USDA to fund U.S. water and energy projects

Agriculture Secretary Tom Vilsack announced the support for projects to improve rural water and wastewater services, promote the efficient use of energy resources and promote renewable energy. The U.S. Department of Agriculture (USDA) is providing more than $112 million in loans and grants for water and wastewater infrastructure projects through Rural Development’s Water and Environmental Program (WEP). For example, to help fund the replacement of its wastewater treatment facility, the city of Crete, Nebraska, was selected for a $717,000 WEP loan. USDA in all is funding 37 water and wastewater projects and 25 renewable energy projects, totaling more than $114.6 million.

 

Researchers launch two-year study on the use of treated wastewater in agriculture

Researchers at the Hebrew University of Jerusalem and the University of California, Riverside, have launched a two-year study on the use of treated wastewater in agriculture. The researchers hope the project, titled “Enhanced Resilience of Local Agricultural Water Supplies through Reuse of Municipal and Agricultural Water: A Dynamic Economic Analysis,” will lead to cost-effective and viable regional water reuse policies. According to Kurt Schwabe, associate professor of environmental economics and policy and the project's principal investigator, the team will review existing research on using treated wastewater to improve the reliability of local water supplies, evaluate the cost-effectiveness and efficacy of new technologies for using treated wastewater on landscaping and agriculture, and study the impacts of treated wastewater on crop yields. The project will be initially funded with a seed grant of around $300,000 from USDA’s National Institute of Food and Agriculture-Binational Agricultural Research and Development Fund partnership with Israel.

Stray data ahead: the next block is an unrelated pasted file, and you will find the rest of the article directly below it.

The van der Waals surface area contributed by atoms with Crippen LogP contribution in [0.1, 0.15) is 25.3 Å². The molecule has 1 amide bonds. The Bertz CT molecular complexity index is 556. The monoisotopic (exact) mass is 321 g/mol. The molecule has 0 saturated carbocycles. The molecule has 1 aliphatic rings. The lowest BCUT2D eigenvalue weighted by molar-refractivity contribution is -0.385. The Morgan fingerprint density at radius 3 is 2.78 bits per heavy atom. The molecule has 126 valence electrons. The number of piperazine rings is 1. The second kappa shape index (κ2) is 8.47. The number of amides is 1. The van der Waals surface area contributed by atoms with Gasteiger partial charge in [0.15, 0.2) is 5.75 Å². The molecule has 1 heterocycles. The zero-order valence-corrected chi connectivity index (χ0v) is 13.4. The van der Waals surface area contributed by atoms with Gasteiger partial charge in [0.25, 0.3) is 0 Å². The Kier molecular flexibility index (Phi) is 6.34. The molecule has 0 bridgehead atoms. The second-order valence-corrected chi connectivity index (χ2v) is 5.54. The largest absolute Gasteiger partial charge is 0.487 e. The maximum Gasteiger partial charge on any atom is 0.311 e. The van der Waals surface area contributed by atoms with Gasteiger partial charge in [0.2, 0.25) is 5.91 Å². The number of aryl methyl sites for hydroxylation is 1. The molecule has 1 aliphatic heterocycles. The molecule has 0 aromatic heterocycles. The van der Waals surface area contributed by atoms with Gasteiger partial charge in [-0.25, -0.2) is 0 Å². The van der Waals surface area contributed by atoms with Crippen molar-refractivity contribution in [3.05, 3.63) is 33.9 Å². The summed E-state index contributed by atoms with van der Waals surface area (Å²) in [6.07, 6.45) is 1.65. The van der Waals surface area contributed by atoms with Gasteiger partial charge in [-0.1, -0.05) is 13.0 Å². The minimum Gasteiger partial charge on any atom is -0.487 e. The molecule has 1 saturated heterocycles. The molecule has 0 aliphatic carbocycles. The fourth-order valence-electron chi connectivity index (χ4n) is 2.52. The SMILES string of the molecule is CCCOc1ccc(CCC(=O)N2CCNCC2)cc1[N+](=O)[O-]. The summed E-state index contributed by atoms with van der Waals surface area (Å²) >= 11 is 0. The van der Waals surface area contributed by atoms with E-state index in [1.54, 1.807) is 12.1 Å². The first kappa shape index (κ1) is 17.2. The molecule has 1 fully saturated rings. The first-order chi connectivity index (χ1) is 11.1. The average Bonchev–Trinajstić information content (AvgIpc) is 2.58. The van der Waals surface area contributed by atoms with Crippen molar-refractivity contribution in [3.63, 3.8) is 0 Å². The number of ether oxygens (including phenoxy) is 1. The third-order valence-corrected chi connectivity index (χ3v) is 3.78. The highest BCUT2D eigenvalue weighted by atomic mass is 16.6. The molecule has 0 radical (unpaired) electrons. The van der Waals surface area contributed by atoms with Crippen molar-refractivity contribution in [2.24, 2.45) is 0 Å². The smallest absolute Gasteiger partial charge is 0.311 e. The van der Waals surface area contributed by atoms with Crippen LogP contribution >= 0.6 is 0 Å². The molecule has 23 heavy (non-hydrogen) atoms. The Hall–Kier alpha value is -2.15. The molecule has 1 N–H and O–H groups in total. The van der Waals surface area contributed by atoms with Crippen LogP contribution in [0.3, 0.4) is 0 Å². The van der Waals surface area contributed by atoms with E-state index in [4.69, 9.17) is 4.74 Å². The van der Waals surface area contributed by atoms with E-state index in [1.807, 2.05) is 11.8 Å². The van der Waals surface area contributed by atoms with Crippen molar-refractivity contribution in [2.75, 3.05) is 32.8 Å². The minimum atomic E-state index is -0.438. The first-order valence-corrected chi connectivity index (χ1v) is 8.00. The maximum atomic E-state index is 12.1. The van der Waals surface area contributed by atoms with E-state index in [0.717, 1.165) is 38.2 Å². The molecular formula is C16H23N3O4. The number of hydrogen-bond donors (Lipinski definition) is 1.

New infographic highlights water purification solutions to help developing nations

The University of Florida created an infographic, titled “Five Water Purification Designs for Third World Communities,” to help people visualize five water purification designs that can benefit developing nations. The infographic highlights statistics reported by the World Health Organization (WHO), which states that 748 million people lack access to safe drinking water sources, an estimated 1.8 billion people use a fecally contaminated source for drinking water, 2.5 billion people do not have access to basic sanitation facilities and more than 840,000 people die from water-related diseases each year. The infographic also features five purification solutions including: UV, solar purification, ceramic filters, a water-purifying bicycle and personal filter straws. To view this infographic, visit watertechonline.com and search keyword infographic.

 

EPA issues health advisories for algal toxins